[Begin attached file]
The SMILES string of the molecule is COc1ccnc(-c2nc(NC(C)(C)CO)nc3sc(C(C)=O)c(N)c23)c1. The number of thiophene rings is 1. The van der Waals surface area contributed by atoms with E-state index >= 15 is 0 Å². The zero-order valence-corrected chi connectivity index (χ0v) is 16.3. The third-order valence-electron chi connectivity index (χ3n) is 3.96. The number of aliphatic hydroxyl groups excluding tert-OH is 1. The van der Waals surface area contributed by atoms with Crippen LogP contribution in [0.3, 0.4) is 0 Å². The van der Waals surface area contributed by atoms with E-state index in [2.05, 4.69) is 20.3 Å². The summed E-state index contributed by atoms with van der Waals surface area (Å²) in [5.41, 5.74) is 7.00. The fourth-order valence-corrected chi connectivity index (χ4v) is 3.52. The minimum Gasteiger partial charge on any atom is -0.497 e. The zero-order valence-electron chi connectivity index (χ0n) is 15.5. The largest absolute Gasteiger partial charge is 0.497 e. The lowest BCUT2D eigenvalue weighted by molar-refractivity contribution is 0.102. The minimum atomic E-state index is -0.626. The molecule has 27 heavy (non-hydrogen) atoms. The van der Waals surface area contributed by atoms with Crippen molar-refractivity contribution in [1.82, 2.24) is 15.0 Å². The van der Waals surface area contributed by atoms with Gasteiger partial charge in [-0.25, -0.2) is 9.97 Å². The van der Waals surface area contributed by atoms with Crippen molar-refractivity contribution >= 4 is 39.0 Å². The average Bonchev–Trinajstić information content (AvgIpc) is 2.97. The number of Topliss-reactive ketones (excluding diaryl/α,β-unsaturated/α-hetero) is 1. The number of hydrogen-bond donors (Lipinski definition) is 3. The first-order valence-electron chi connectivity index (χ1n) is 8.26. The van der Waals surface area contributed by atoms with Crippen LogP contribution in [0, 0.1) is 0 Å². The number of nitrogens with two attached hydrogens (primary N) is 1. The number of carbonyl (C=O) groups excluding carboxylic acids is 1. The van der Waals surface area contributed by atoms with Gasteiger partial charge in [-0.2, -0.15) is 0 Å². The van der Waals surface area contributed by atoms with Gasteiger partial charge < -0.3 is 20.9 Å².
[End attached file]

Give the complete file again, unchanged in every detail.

The SMILES string of the molecule is COc1ccnc(-c2nc(NC(C)(C)CO)nc3sc(C(C)=O)c(N)c23)c1. The number of thiophene rings is 1. The van der Waals surface area contributed by atoms with E-state index >= 15 is 0 Å². The zero-order valence-corrected chi connectivity index (χ0v) is 16.3. The third-order valence-electron chi connectivity index (χ3n) is 3.96. The number of aliphatic hydroxyl groups excluding tert-OH is 1. The van der Waals surface area contributed by atoms with Crippen LogP contribution in [0.3, 0.4) is 0 Å². The van der Waals surface area contributed by atoms with E-state index in [2.05, 4.69) is 20.3 Å². The summed E-state index contributed by atoms with van der Waals surface area (Å²) in [5.41, 5.74) is 7.00. The fourth-order valence-corrected chi connectivity index (χ4v) is 3.52. The minimum Gasteiger partial charge on any atom is -0.497 e. The zero-order valence-electron chi connectivity index (χ0n) is 15.5. The largest absolute Gasteiger partial charge is 0.497 e. The lowest BCUT2D eigenvalue weighted by molar-refractivity contribution is 0.102. The minimum atomic E-state index is -0.626. The molecule has 27 heavy (non-hydrogen) atoms. The van der Waals surface area contributed by atoms with Crippen molar-refractivity contribution in [1.82, 2.24) is 15.0 Å². The van der Waals surface area contributed by atoms with Gasteiger partial charge in [-0.25, -0.2) is 9.97 Å². The van der Waals surface area contributed by atoms with Crippen molar-refractivity contribution >= 4 is 39.0 Å². The average Bonchev–Trinajstić information content (AvgIpc) is 2.97. The number of Topliss-reactive ketones (excluding diaryl/α,β-unsaturated/α-hetero) is 1. The number of hydrogen-bond donors (Lipinski definition) is 3. The first-order valence-electron chi connectivity index (χ1n) is 8.26. The van der Waals surface area contributed by atoms with Crippen LogP contribution in [0, 0.1) is 0 Å². The number of nitrogens with two attached hydrogens (primary N) is 1. The number of carbonyl (C=O) groups excluding carboxylic acids is 1. The van der Waals surface area contributed by atoms with Gasteiger partial charge in [-0.2, -0.15) is 0 Å². The van der Waals surface area contributed by atoms with Gasteiger partial charge < -0.3 is 20.9 Å².